But a new study only confirms what most Floridians understand: That Florida outperformed blue states in dealing with the virus - something tacitly admitted by the droves of liberals who stay and complain about DeSantis rather than move to New York, New Jersey, Illinois, or California.

Study: Florida, States That Governed With A Light Hand Fared Much Better During Pandemic

We’ve heard the testimony of Florida’s success in fighting COVID-19 — as best told by photos of left-wing Democrats, such as U.S. Reps. Alexandria Ocasio-Cortez and Eric Swalwell and Michigan Gov. Gretchen Whitmer, vacationing in the state led by GOP Gov. Ron DeSantis, or “Death” Santis to some critics.

But a new study only confirms what most Floridians understand: That Florida outperformed blue states in dealing with the virus – something tacitly admitted by the droves of liberals who stay and complain about DeSantis rather than move to New York, New Jersey, Illinois, or California.

The Committee To Unleash Prosperity, graded states by comparing COVID-19 outcomes in three general areas: the economy, education, and deaths.

But a new study only confirms what most Floridians understand: That Florida outperformed blue states in dealing with the virus - something tacitly admitted by the droves of liberals who stay and complain about DeSantis rather than move to New York, New Jersey, Illinois, or California.
Florida Gov. Ron DeSantis, High Point Community in Hernando County Feb. 24, 2021

The authors noted that while the federal government made numerous mistakes, one wise decision was to permit 50 individual states to pursue their own policies. As they wrote: “Federalism worked.”

“States learned from one another over time about what policies worked most and least effectively in terms of containing the virus while minimizing the negative effects of lockdown strategies on businesses and children,” the report says.

The general outcome: Florida and other red states significantly outperformed blue states.

On the economy, for example, the study analyzed unemployment rates during and pre-COVID. They then adjusted that along with state GDP, while accounting for a state’s premier industries, such as oil and gas production or tourism.

Florida ranked 13th nationally, as 10 of the top 13 were red states. Montana ranked No. 1, while Washington, Nevada, and Maine were the only blue states in that group. The bottom was all blue, with the last eight slots filled by Michigan, Pennsylvania, Massachusetts, Illinois, New York, Connecticut, New Jersey, and Hawaii.

As for education, the authors looked at school closures and the amount of in-person instruction.

“School closures may ultimately prove to be the largest policy error of the pandemic era in both economic and mortality terms,” the study noted. One report found that “learning losses from pandemic era school closures could cause a 3% decline in lifetime earnings, and that a loss of just one-third of a year of learning has a long-term economic impact of $14 trillion.”

Among those with the highest amount of cumulative in-person instruction, Wyoming ranked first, with 100 percent. Florida was third, at 96.2 percent, narrowly behind Arkansas.

The first blue state on the list was Connecticut, in 23rd place. The bottom 12 states included 10 blues and one purple, Virginia, as well as the District of Columbia, which was dead last.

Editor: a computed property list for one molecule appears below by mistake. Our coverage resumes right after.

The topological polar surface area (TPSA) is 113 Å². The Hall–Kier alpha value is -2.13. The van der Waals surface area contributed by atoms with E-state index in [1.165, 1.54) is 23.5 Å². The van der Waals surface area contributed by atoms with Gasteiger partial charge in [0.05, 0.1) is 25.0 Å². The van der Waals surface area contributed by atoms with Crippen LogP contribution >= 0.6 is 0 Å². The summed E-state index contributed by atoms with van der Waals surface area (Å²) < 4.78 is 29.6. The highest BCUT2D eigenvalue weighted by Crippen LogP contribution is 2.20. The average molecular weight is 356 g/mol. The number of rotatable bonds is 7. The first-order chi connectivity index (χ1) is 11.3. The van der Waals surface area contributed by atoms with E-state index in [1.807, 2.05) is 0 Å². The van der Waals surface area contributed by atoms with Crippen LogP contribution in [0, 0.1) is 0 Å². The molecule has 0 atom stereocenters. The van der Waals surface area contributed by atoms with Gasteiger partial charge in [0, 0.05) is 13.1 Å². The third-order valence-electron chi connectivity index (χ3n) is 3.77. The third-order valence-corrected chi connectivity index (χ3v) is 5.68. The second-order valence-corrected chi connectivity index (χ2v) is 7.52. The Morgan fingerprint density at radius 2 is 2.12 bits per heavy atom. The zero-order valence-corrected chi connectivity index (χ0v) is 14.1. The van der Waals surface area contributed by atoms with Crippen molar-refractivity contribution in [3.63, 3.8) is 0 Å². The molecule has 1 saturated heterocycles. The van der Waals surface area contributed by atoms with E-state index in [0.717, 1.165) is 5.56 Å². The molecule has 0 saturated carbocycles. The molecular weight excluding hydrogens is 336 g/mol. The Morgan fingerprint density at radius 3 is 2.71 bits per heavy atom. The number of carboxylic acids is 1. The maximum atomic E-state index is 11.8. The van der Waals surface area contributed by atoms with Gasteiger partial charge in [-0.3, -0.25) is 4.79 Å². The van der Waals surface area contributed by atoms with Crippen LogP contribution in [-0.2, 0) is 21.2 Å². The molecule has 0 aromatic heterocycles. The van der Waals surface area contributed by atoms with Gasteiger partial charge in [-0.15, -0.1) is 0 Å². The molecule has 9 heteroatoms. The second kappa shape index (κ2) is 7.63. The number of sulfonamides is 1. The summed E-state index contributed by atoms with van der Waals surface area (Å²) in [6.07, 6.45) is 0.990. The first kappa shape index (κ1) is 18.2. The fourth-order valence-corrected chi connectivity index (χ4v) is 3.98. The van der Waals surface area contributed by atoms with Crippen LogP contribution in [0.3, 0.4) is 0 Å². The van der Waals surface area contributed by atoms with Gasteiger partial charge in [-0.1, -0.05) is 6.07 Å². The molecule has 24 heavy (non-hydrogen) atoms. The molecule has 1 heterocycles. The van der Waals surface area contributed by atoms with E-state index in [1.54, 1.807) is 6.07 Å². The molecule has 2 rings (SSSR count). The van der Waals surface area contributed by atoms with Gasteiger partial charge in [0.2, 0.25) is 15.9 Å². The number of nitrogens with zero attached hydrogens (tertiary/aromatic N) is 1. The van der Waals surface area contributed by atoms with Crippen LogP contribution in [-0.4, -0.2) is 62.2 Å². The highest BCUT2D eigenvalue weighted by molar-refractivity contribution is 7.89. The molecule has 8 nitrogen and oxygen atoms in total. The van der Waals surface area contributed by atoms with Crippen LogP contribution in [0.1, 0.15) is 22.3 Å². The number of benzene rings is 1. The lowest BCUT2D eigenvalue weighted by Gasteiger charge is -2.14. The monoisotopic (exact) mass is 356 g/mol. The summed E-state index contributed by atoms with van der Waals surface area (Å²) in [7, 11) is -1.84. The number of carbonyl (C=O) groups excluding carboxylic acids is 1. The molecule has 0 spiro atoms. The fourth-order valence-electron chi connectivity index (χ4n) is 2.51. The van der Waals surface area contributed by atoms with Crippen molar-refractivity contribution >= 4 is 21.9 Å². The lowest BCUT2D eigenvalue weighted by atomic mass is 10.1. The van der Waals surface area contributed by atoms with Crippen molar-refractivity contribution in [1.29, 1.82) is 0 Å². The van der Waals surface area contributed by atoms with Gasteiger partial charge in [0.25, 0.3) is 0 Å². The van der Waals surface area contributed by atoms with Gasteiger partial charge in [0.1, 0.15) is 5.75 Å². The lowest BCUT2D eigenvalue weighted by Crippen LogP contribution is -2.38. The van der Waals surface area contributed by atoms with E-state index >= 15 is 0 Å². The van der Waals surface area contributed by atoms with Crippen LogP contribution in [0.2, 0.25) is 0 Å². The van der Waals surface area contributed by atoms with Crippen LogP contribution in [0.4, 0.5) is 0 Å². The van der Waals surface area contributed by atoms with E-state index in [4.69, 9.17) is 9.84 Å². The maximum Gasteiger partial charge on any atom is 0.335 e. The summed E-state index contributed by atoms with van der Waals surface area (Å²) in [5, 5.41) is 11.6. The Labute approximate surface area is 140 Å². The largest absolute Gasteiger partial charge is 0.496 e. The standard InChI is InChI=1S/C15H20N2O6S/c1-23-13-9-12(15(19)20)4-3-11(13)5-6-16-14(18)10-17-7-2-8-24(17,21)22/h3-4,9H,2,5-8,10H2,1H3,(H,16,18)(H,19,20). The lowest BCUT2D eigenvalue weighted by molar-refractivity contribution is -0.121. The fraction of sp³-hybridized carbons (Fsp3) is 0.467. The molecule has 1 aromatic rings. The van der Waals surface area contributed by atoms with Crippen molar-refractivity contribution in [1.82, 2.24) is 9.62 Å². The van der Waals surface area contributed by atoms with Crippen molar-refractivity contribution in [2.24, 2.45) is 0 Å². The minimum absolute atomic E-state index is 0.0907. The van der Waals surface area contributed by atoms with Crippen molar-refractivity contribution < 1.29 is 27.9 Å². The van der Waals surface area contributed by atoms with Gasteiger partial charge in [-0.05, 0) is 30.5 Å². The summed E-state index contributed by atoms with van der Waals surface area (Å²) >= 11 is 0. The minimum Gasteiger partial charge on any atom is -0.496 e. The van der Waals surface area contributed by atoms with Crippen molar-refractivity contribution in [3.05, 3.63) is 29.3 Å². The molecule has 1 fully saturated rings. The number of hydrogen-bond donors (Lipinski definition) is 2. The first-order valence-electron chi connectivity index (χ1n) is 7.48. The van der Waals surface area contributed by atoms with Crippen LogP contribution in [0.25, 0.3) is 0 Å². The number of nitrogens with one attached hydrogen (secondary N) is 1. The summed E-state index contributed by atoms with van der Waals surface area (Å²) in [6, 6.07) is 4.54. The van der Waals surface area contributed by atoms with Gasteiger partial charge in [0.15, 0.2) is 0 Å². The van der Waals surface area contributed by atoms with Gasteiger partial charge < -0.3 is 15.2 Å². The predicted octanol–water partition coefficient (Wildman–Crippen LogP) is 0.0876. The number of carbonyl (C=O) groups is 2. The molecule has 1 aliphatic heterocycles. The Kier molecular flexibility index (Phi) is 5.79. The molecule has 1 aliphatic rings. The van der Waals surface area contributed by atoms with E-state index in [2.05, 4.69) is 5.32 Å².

Finally, as for deaths, the authors analyzed that based on age, considering COVID deaths were higher among the elderly, and adjusted for “metabolic health,” to account for conditions such as diabetes and obesity.

Florida ranked 22nd overall, with a death rate of 277 per 100,000 residents.

While blue states led this category – the top spots went to Hawaii, Vermont, Maine, Oregon, and New Hampshire – Florida is a special case to consider. That’s because liberals across the country were almost solely focused on discrediting Gov. DeSantis.

Worth noting that the committee’s results found that Florida’s performance aligned with supposed blue-state stars, or greatly exceeded others, despite having roughly 5 million senior citizens.

The Sunshine State’s death rate (277 per 100,000 residents) was indistinguishable from California (270), Michigan (also 277), or Illinois (283).

But Florida greatly outperformed Connecticut (309), Pennsylvania (315), New Jersey (380) and New York (383).

In their conclusion, the authors noted, “The one piece of good news in this study is that states which maximized the individual freedoms of business owners, consumers, workers and parents – and allowed their citizens to make their own risk assessments without government mandates – had the best performance.”

“It turns out that in most cases, citizens living in states with minimal government interventions – including Nebraska, Iowa, Florida, and others – were able to make wise health-conscious assessments without an abundance of government rules and mandates. These states came through the pandemic with the least amount of collective damage to their economies, the education of their children, and with health outcomes that were in most cases no worse than states that used more heavy-handed tactics to slow the spread.

“From the start, there was an obvious and hard to determine balancing act between health risks and allowing Americans to go about their lives in a productive way. The states that tilted this balancing act toward more individual freedom and choice had far superior outcomes than states where politicians, government agencies, and courts made these decisions for them.”

The views and opinions expressed in this commentary are those of the author and do not necessarily reflect the opinion of The Free Press.

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